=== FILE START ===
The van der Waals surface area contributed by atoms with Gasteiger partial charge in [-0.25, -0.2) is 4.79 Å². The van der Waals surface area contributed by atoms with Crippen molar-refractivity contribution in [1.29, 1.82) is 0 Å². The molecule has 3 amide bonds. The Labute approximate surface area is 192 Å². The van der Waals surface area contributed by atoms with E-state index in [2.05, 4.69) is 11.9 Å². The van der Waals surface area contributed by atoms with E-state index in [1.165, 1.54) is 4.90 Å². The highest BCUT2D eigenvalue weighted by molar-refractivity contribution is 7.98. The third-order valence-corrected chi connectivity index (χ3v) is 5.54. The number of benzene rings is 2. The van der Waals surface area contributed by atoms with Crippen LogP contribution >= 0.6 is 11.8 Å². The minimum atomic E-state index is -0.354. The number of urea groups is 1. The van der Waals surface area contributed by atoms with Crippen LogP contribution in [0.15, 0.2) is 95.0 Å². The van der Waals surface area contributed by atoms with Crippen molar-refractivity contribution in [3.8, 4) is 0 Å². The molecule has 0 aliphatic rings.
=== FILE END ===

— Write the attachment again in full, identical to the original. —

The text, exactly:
The van der Waals surface area contributed by atoms with Gasteiger partial charge in [-0.25, -0.2) is 4.79 Å². The van der Waals surface area contributed by atoms with Crippen molar-refractivity contribution in [1.29, 1.82) is 0 Å². The molecule has 3 amide bonds. The Labute approximate surface area is 192 Å². The van der Waals surface area contributed by atoms with E-state index in [2.05, 4.69) is 11.9 Å². The van der Waals surface area contributed by atoms with E-state index in [1.165, 1.54) is 4.90 Å². The highest BCUT2D eigenvalue weighted by molar-refractivity contribution is 7.98. The third-order valence-corrected chi connectivity index (χ3v) is 5.54. The number of benzene rings is 2. The van der Waals surface area contributed by atoms with Crippen LogP contribution >= 0.6 is 11.8 Å². The minimum atomic E-state index is -0.354. The number of urea groups is 1. The van der Waals surface area contributed by atoms with Crippen LogP contribution in [0.15, 0.2) is 95.0 Å². The van der Waals surface area contributed by atoms with Crippen molar-refractivity contribution in [3.8, 4) is 0 Å². The molecule has 0 aliphatic rings.